There is no linear equation to follow when creating a high-performance culture. Organizational success is a product of the right conditions.
Almost 70% of CEOs now recognize that the internal culture of the organization is one of the greatest sources of competitive advantage. The company’s processes, technology, and strategy can be copied, while the DNA of an organization cannot be reproduced.
After understanding this factor, many organizations are turning to a cultural change to boost growth and future performance. A high-performance culture is defined as an organization that performs better than its competitors and/or peer companies in terms of business performance, innovation, employee productivity, and commitment, over a sustained period of time.
For now, let’s focus on how companies can take advantage of the best performance management practices to build a winning culture. The primary step is to clearly define what high performance means for your team. The way you define and measure performance will determine the practices you implement to achieve it. Unfortunately, this is where many organizations are wrong. They emphasize high performance but never define it, or define it but never create support processes to promote it.
Inspiring your employees to give their best every day requires a little more than SMART goals and gift cards. Although it would be amazing if it were different, there is no linear equation to develop a high-performance culture. Instead, to create a system that inspires maximum performance, you must create the right conditions.
These keys will help you create an environment that encourages perpetual and continuing administration of performance:
Purchase and Induction to The System
Since employees receive information from their managers, the change and the likelihood of maintaining it will depend solely on the participation of key stakeholders. If there is even a hint of doubt regarding the benefits, no amount of persistence will help. Team Leaders must see that continuous performance management is worthy of their time, energy and resources.
The purchase and adoption of the system come from clarifying intentions and expectations. The motivation comes from the effective communication of the vision and the commercial impacts of the improved organizational performance.
Rich in Culture Feedback
Having more regular conversations about performance is much easier in environments where people are already used to giving, receiving and seeking feedback. Although many organizations say they are friendly with feedback, the truth is that many managers are not trained or responsible for giving feedback.
Culture Oriented Goals
It is difficult to have scheduled feedback conversations on a regular basis in an environment, where the objectives and the way in which those objectives align with the mission of the company, are ambiguous.
Goals are not only important for structured performance meetings but also to provide meaningful feedback that stays. Feedback outside the context of the objectives is less effective.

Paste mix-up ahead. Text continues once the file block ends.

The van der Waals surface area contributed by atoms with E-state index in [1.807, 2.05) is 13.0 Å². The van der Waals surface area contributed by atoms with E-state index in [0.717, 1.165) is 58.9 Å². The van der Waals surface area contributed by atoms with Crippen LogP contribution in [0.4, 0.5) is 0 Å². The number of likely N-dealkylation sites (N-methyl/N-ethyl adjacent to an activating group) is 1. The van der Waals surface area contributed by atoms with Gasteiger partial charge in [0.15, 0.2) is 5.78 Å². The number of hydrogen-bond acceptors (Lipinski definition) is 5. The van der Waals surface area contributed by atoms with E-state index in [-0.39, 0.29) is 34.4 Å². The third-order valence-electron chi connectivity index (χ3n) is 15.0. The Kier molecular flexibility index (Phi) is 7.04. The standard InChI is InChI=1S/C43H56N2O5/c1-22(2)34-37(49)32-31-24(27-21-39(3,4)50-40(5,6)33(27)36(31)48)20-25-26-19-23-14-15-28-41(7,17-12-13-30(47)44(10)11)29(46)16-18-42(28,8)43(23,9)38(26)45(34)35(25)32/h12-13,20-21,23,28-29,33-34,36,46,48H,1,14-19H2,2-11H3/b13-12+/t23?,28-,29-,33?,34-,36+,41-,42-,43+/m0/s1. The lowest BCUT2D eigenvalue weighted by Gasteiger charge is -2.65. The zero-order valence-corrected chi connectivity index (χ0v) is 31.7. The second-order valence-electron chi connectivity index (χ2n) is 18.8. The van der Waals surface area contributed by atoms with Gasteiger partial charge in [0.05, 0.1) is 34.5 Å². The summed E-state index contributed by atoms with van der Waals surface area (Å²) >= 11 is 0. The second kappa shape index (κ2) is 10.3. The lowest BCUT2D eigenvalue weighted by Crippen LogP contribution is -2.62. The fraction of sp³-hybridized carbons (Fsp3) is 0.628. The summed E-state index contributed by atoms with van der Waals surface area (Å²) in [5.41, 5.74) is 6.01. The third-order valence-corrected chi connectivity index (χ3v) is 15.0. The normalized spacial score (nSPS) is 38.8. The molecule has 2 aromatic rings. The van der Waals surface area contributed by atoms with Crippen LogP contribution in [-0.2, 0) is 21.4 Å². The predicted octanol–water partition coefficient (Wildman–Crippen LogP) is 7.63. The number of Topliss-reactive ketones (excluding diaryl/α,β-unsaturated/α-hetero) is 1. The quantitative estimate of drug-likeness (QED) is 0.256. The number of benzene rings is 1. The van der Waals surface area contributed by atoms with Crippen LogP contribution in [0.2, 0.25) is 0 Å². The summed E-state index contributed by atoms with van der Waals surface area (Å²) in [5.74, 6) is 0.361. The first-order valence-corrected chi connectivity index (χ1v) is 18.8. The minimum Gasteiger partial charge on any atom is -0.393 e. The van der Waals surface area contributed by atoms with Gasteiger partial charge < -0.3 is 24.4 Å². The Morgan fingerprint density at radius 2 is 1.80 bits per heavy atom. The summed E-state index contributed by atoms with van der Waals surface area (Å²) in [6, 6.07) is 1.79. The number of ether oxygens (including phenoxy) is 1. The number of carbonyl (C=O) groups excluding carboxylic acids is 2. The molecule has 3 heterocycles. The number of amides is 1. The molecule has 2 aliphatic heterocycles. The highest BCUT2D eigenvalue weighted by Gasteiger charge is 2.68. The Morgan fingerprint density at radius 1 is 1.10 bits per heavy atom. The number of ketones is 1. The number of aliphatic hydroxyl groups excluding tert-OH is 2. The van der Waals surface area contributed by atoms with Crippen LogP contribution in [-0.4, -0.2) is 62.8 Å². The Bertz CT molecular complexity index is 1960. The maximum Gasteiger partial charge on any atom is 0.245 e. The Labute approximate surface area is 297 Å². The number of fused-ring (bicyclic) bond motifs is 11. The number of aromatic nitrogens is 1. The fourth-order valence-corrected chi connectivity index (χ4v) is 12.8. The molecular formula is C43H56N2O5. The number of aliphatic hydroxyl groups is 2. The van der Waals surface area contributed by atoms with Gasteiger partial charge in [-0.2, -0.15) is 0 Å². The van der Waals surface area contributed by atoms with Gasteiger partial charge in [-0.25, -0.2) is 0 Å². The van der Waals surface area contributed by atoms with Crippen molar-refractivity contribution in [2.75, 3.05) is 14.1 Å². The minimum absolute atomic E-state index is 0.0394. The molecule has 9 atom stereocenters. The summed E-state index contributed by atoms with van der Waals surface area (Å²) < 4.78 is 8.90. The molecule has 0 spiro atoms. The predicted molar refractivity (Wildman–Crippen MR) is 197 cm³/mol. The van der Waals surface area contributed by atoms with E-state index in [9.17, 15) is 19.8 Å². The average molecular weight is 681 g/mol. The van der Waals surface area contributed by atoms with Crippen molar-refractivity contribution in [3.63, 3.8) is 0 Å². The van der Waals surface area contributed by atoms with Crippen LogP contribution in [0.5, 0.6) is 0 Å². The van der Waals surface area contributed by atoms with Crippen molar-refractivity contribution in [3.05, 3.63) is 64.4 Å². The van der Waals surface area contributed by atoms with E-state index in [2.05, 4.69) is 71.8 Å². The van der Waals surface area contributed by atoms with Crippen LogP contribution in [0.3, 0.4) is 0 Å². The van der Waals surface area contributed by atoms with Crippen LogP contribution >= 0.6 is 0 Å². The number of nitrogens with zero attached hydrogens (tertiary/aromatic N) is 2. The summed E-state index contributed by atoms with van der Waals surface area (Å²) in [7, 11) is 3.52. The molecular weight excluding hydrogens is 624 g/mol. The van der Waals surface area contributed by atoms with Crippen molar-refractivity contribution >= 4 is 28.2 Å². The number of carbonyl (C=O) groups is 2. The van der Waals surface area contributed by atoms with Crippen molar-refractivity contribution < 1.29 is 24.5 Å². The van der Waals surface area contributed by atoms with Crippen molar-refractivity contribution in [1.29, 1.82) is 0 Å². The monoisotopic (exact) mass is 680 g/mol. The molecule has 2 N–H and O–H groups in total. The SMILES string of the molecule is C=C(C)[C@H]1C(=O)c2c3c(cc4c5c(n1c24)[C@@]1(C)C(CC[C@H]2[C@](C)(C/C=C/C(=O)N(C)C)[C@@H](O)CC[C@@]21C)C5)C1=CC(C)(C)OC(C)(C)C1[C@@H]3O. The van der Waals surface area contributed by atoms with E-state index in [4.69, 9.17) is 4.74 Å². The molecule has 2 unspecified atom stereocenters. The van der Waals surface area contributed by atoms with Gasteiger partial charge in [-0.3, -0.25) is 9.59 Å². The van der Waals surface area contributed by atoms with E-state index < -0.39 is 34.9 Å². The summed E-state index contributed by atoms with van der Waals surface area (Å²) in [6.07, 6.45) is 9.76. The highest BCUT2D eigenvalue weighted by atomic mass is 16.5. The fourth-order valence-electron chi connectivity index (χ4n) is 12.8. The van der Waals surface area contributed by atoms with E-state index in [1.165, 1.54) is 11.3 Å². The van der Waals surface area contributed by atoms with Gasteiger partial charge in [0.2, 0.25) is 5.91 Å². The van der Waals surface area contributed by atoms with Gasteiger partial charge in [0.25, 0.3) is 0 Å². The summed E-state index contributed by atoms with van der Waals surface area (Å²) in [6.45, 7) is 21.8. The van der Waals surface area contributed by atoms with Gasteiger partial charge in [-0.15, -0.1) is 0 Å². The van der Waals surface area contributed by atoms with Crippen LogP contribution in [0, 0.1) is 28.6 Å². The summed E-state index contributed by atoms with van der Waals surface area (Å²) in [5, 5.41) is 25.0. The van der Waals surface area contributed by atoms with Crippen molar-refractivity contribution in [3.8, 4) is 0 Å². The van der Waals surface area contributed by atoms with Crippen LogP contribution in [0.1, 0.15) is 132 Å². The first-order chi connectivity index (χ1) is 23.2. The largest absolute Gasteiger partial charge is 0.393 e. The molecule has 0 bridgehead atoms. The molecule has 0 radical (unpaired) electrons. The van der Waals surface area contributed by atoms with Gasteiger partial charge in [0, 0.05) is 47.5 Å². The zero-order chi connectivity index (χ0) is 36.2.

Interpersonal Quality Relations
The more employees and managers trust each other, the more effective the performance conversations will be. To build trust, managers should:
- Show a level of confidence in the employee’s ability to achieve their goals, learn from feedback and develop their skills.
- Reward and thank employees for making improvements and contributions.
- Be transparent and consistent in recognizing and reviewing employee performance.
- Be aware of the tone and ensure that the conversations continue to be encouraging and supportive.
Training on Feedback
There comes a time when your best employees seek the next step in their careers. Given the fear of losing them, many organizations promote employees based on non-administrative skills. However, putting performance management and feedback responsibilities in the wrong hands could significantly affect the morale of your employees. Make sure your managers receive high-performance culture training on how to be effective coaches and give them the tools to support the process.
Transparency in Talent Decisions
To mitigate feelings of favoritism, hidden agendas, and unfair methods, it is essential that organizations provide transparency around talent management practices. Employees need to be aware of how performance data will be used to determine career progression, compensation adjustments, and development opportunities. When employees understand how they will be evaluated, they will be more open to discussing their concerns that could affect their performance.
Well Defined Feedback Systems
As managers, we know that these employees have a million other priorities, and that is why there must be a clear performance management structure that allows managers and employees to have regular feedback conversations. Otherwise, we all know that it will never happen. It is also important to have a centralized system to record the key conclusions of the conversations.
Continuous Evaluation and Administration of the Program
Performance management is not just another initiative to be set in motion. Since it requires a significant culture change, it must be continuously monitored and improved. Be sure to record the feelings of the organization around end-user satisfaction, the frequency, the impact of feedback conversations, as well as increases in individual and team performance.
If you want to continue talking about the cultural change in your organization and how to deal with it in the best way, click here. We, at The Global Brand Academy, are happy to listen to your problems and offer effective solutions. For more info, Email us at Jerome@jeromejoseph.com or Call +6592716973.